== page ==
Customized forms were designed to collect data during the MDA distribution and post-MDA survey. MDA monitoring forms included a household census, eligibility for participation in MDA and ACT dosage. Post MDA forms included a household census, questions on MDA participation, reasons for MDA non-completion, side-effects and willingness to participate in MDA in the future. Data were completed by health care workers who were experienced in undertaking household surveys and who had received a day’s training on the survey protocol. Data from the MDA monitoring form and post-MDA survey were entered using Microsoft Excel® (Microsoft Corporation, Redmond, WA) spreadsheets. Statistical analysis was conducted using Stata 12.0 (Stata Corporation, College Station, TX). Data for Uzi and Ng’ambwa were combined together for analysis, because the two shehia comprise a peninsula on Unguja. Descriptive statistics were used to summarize the age and gender distribution of the MDA populations and post-MDA sample, MDA treatment coverage and MDA completion. Differences in proportions were compared using the χ2 test.


Age and gender characteristics of study population

A total of 9076 participants in 2001 households were enumerated in the four districts targeted for MDA; a total of 2009 participants were enumerated in 413 households during the post MDA survey. Compared to Chimba and Finya, the mean age of the population of Uzi and Ng’ambwa was slightly higher; however, there was no statistically significant difference in the gender distribution across shehias (Table 2).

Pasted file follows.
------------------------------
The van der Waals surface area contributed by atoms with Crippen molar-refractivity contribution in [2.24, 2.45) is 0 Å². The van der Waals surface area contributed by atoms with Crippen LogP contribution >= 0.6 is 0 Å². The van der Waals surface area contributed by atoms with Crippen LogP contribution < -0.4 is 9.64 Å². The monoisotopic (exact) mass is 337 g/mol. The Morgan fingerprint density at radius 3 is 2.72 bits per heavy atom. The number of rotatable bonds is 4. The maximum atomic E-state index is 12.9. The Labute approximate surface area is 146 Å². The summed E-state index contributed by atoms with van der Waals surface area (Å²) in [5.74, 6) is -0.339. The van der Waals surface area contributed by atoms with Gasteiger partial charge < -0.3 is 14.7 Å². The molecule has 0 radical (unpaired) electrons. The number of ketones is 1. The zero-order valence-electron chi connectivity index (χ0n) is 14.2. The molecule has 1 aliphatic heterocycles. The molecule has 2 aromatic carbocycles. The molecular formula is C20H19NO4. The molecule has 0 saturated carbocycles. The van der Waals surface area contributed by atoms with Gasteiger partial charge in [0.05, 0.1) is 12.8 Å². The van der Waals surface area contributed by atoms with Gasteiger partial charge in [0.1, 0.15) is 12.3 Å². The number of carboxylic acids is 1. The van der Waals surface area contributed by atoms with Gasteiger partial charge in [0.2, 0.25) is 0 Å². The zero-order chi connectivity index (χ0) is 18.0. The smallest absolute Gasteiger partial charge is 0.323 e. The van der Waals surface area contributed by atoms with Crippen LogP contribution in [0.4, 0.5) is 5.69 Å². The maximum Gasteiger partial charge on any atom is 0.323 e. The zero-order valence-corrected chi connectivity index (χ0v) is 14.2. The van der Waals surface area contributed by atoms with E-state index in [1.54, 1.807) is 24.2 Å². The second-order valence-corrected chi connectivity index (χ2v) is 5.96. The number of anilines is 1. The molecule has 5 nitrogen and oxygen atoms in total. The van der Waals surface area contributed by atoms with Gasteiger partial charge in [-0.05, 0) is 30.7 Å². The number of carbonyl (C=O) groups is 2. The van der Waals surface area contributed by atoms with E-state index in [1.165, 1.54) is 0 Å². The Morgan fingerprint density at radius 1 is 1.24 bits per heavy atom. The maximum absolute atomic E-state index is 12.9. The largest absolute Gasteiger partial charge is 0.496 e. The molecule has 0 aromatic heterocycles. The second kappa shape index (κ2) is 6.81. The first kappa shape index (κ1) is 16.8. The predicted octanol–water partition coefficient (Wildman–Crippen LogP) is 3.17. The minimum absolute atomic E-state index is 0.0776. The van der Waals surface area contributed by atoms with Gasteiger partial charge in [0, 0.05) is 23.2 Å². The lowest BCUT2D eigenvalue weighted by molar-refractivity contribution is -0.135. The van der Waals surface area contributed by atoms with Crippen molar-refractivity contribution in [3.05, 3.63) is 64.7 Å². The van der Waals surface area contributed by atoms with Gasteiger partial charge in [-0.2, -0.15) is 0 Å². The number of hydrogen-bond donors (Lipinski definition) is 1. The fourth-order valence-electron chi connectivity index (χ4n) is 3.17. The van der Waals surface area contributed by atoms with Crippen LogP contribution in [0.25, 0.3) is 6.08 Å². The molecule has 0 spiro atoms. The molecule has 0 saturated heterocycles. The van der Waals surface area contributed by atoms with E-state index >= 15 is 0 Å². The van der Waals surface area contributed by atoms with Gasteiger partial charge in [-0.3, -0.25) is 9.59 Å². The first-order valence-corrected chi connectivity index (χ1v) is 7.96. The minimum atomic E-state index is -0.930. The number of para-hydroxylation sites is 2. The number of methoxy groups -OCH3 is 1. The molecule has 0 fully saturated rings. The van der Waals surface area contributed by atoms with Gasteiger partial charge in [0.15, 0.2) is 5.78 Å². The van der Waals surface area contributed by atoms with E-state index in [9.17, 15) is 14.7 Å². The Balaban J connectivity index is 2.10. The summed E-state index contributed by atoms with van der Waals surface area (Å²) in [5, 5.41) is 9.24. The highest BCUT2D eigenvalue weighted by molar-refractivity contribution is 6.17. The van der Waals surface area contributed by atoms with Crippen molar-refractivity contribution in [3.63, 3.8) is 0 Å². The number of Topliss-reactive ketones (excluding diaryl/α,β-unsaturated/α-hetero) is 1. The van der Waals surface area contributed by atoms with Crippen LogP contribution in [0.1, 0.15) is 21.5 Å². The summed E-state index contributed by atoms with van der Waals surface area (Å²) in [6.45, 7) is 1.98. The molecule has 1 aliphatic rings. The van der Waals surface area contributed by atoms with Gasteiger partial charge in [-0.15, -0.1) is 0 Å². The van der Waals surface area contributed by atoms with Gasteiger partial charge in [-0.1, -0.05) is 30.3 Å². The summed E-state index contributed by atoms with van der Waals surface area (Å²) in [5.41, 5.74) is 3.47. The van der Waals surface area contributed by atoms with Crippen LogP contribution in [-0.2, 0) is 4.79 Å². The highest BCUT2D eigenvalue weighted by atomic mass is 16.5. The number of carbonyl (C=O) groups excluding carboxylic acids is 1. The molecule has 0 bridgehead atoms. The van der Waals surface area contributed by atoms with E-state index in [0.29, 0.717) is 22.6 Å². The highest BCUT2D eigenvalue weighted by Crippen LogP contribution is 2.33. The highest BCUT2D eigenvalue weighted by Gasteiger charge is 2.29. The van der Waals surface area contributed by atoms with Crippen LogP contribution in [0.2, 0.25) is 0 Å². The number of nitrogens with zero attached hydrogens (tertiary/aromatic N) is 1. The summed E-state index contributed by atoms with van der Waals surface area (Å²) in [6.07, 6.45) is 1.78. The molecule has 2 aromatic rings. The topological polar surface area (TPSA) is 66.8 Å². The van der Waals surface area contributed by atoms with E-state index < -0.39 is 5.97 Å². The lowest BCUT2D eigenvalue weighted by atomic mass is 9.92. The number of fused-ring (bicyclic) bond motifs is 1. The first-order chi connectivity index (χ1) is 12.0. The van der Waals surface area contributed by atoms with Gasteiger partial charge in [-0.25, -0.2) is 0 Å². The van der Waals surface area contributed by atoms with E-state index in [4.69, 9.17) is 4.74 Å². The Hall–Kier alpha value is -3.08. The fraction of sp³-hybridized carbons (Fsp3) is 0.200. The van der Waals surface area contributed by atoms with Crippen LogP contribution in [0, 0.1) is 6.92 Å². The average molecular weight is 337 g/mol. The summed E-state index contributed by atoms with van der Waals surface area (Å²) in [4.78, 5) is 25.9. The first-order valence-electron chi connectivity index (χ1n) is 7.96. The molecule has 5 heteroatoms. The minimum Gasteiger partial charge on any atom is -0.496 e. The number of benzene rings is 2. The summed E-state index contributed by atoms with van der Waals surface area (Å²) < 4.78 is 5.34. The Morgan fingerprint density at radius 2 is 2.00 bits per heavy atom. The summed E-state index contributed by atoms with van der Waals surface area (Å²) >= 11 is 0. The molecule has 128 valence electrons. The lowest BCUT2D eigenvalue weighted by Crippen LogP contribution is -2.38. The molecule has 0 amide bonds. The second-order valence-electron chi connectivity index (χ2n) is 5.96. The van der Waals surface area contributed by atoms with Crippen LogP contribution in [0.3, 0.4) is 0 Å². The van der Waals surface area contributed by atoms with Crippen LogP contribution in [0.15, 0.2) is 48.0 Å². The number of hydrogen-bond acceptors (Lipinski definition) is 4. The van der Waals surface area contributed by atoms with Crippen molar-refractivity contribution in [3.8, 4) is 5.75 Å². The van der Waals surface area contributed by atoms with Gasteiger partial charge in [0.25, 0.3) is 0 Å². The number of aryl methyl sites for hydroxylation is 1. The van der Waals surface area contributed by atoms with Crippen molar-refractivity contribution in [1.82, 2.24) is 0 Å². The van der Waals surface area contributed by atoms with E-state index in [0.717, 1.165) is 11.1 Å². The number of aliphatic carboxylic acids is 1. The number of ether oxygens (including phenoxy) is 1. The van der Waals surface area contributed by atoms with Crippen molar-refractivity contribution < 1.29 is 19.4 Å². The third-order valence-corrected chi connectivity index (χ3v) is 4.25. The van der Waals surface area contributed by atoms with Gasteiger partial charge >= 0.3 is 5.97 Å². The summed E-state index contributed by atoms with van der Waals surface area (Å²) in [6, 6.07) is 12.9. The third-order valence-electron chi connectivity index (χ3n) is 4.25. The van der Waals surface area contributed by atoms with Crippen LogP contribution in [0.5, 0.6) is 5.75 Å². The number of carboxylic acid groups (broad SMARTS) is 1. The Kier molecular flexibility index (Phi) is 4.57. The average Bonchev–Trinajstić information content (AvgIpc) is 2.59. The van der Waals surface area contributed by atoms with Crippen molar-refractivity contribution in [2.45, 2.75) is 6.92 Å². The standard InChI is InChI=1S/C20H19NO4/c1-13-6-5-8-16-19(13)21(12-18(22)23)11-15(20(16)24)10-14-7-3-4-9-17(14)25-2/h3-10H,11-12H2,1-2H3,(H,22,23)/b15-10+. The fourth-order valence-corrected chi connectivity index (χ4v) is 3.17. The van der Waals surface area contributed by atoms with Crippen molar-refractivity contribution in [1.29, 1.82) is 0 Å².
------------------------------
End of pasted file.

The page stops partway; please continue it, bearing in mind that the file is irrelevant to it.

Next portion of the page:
Table 2 Age and gender characteristics of population participating in MDA and sample of post MDA participants

MDA treatment coverage

Overall, a total of 8816 out 9076 [97.1%; 95% confidence interval (CI) 96.8–97.5] people enumerated received treatment, with MDA coverage between districts not significantly different, ranging from 95.7%; (95% CI 94.0–96.4) in Uzi and Ng’ambwa to 98.0% (95% CI 97.4–98.4) in Chimba. Of the 260 people that did not receive treatment, the majority (65.8%) were absent from the household at the time of the MDA; the remainder were not eligible to receive treatment [i.e. infants under 2 months of age (14.6%) and pregnant women in the first trimester (19.6%)] (Table 3; Fig. 2).

Table 3 MDA treatment coverage by shehia
Fig. 2
figure 2

Consort chart of study

MDA treatment completion